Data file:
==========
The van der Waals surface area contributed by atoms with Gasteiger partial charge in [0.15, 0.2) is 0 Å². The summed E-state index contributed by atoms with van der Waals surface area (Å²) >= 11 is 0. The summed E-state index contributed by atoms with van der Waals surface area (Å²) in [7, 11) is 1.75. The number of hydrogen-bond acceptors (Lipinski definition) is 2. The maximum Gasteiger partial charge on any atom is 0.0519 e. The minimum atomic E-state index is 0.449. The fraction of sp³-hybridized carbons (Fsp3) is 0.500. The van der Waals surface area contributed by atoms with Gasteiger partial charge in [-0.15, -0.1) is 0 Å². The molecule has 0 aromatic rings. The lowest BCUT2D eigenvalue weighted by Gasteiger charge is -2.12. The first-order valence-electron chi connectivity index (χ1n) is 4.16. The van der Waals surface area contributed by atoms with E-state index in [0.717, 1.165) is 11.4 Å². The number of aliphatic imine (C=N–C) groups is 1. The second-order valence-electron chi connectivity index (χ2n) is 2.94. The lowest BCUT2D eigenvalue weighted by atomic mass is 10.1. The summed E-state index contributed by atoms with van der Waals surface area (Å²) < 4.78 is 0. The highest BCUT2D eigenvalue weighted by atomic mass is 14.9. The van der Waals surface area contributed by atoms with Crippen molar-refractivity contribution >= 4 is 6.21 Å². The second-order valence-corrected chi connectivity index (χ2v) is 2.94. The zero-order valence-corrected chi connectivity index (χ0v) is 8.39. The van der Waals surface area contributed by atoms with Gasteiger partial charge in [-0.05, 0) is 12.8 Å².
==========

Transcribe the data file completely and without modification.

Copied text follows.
The van der Waals surface area contributed by atoms with Gasteiger partial charge in [0.15, 0.2) is 0 Å². The summed E-state index contributed by atoms with van der Waals surface area (Å²) >= 11 is 0. The summed E-state index contributed by atoms with van der Waals surface area (Å²) in [7, 11) is 1.75. The number of hydrogen-bond acceptors (Lipinski definition) is 2. The maximum Gasteiger partial charge on any atom is 0.0519 e. The minimum atomic E-state index is 0.449. The fraction of sp³-hybridized carbons (Fsp3) is 0.500. The van der Waals surface area contributed by atoms with Gasteiger partial charge in [-0.15, -0.1) is 0 Å². The molecule has 0 aromatic rings. The lowest BCUT2D eigenvalue weighted by Gasteiger charge is -2.12. The first-order valence-electron chi connectivity index (χ1n) is 4.16. The van der Waals surface area contributed by atoms with E-state index in [0.717, 1.165) is 11.4 Å². The number of aliphatic imine (C=N–C) groups is 1. The second-order valence-electron chi connectivity index (χ2n) is 2.94. The lowest BCUT2D eigenvalue weighted by atomic mass is 10.1. The summed E-state index contributed by atoms with van der Waals surface area (Å²) < 4.78 is 0. The highest BCUT2D eigenvalue weighted by atomic mass is 14.9. The van der Waals surface area contributed by atoms with Crippen molar-refractivity contribution >= 4 is 6.21 Å². The second-order valence-corrected chi connectivity index (χ2v) is 2.94. The zero-order valence-corrected chi connectivity index (χ0v) is 8.39. The van der Waals surface area contributed by atoms with Gasteiger partial charge in [-0.05, 0) is 12.8 Å².